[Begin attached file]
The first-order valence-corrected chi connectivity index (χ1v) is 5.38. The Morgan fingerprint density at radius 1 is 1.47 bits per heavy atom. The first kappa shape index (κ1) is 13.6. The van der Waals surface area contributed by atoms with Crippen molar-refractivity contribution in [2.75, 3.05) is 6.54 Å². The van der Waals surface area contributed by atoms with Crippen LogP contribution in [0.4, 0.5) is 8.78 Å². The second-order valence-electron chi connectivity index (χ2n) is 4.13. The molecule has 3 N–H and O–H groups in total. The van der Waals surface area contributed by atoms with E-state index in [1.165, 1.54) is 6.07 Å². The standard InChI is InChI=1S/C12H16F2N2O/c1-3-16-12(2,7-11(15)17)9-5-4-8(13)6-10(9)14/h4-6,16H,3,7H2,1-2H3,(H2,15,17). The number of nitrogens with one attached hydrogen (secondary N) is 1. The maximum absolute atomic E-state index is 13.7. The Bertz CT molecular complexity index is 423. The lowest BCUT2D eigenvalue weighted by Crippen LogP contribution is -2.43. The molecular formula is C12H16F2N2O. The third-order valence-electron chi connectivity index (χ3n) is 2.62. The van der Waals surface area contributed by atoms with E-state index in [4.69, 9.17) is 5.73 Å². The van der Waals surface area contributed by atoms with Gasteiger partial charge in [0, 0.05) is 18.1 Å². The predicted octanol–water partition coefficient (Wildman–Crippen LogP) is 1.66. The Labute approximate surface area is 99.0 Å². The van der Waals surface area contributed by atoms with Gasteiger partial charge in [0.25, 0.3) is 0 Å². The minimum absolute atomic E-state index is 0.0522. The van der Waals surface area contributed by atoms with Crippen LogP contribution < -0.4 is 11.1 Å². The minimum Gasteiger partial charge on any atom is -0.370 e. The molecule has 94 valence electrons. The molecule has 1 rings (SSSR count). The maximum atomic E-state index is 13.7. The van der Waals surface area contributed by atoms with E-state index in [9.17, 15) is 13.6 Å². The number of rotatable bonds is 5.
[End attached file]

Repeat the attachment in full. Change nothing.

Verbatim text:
The first-order valence-corrected chi connectivity index (χ1v) is 5.38. The Morgan fingerprint density at radius 1 is 1.47 bits per heavy atom. The first kappa shape index (κ1) is 13.6. The van der Waals surface area contributed by atoms with Crippen molar-refractivity contribution in [2.75, 3.05) is 6.54 Å². The van der Waals surface area contributed by atoms with Crippen LogP contribution in [0.4, 0.5) is 8.78 Å². The second-order valence-electron chi connectivity index (χ2n) is 4.13. The molecule has 3 N–H and O–H groups in total. The van der Waals surface area contributed by atoms with E-state index in [1.165, 1.54) is 6.07 Å². The standard InChI is InChI=1S/C12H16F2N2O/c1-3-16-12(2,7-11(15)17)9-5-4-8(13)6-10(9)14/h4-6,16H,3,7H2,1-2H3,(H2,15,17). The number of nitrogens with one attached hydrogen (secondary N) is 1. The maximum absolute atomic E-state index is 13.7. The Bertz CT molecular complexity index is 423. The lowest BCUT2D eigenvalue weighted by Crippen LogP contribution is -2.43. The molecular formula is C12H16F2N2O. The third-order valence-electron chi connectivity index (χ3n) is 2.62. The van der Waals surface area contributed by atoms with E-state index in [4.69, 9.17) is 5.73 Å². The van der Waals surface area contributed by atoms with Gasteiger partial charge in [0, 0.05) is 18.1 Å². The predicted octanol–water partition coefficient (Wildman–Crippen LogP) is 1.66. The Labute approximate surface area is 99.0 Å². The van der Waals surface area contributed by atoms with Gasteiger partial charge in [0.25, 0.3) is 0 Å². The minimum absolute atomic E-state index is 0.0522. The van der Waals surface area contributed by atoms with Crippen LogP contribution < -0.4 is 11.1 Å². The minimum Gasteiger partial charge on any atom is -0.370 e. The molecule has 94 valence electrons. The molecule has 1 rings (SSSR count). The maximum atomic E-state index is 13.7. The van der Waals surface area contributed by atoms with E-state index in [9.17, 15) is 13.6 Å². The number of rotatable bonds is 5.